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Interviewing: Principles and Practices, 10/e
Charles J. Stewart, Purdue University--West Lafayette
William B. Cash, National Louis University--Evanston

An Interpersonal Communication Process

Chapter Summary

In this chapter, we developed a summary model of the interpersonal communication process that contains the many interacting variables present in each interview: two parties, exchanging of roles, perceptions, levels of exchanges, verbal and nonverbal messages, feedback, listening, situation, and outside forces. Interviewing is a dynamic, complicated process between two complex parties operating with imperfect verbal and nonverbal symbols guided and controlled by perceptions and the situation. The ability to listen (for comprehension, empathy, evaluation, and resolution) and to employ silence strategically are often more important than what we have to say.

A thorough understanding of the process and the multidimensional relationship that exists between parties is a prerequisite for successful interviewing. Both parties must be aware that perceptions of self, the other party, how the other party sees us, and the situation are critical in determining how interviews progress and whether desired outcomes are achieved. We must acknowledge and adapt to the influence of outside forces.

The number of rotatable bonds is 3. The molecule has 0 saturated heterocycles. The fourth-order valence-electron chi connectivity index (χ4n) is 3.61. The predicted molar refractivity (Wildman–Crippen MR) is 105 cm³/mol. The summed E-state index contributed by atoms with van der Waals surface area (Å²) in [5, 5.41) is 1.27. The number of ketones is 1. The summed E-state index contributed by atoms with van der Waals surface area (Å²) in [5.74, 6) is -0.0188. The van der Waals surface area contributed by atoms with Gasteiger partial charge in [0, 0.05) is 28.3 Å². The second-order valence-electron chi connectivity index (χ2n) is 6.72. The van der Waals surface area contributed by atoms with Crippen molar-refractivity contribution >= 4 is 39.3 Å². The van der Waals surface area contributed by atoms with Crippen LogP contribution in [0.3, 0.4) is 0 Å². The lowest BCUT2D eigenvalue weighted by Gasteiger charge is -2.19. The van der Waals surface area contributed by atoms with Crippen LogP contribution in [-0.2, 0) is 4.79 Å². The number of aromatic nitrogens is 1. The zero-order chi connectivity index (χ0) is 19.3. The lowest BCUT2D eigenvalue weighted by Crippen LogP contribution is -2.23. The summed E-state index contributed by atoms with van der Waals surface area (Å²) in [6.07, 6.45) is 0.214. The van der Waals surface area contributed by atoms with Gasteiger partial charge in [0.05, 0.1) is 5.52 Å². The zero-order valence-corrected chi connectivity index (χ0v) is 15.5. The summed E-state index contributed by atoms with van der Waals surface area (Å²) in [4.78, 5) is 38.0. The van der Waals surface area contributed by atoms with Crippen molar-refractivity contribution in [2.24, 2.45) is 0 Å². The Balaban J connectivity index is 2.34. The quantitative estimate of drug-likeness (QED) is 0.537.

Interviewer and interviewee must be flexible and adaptable in choosing which approach to take (directive, nondirective, or a combination) not only because each party is unique and each situation is different, but because each party is molded and affected by demographics such as age, sex, race, and culture. This chapter has tried to enhance your awareness of how demographics and culture affect relationships, self-esteem, disclosure, levels of communication, language, nonverbal communication, and territoriality. In the global village of the 21st century, we must be aware of how different people and different cultures communicate.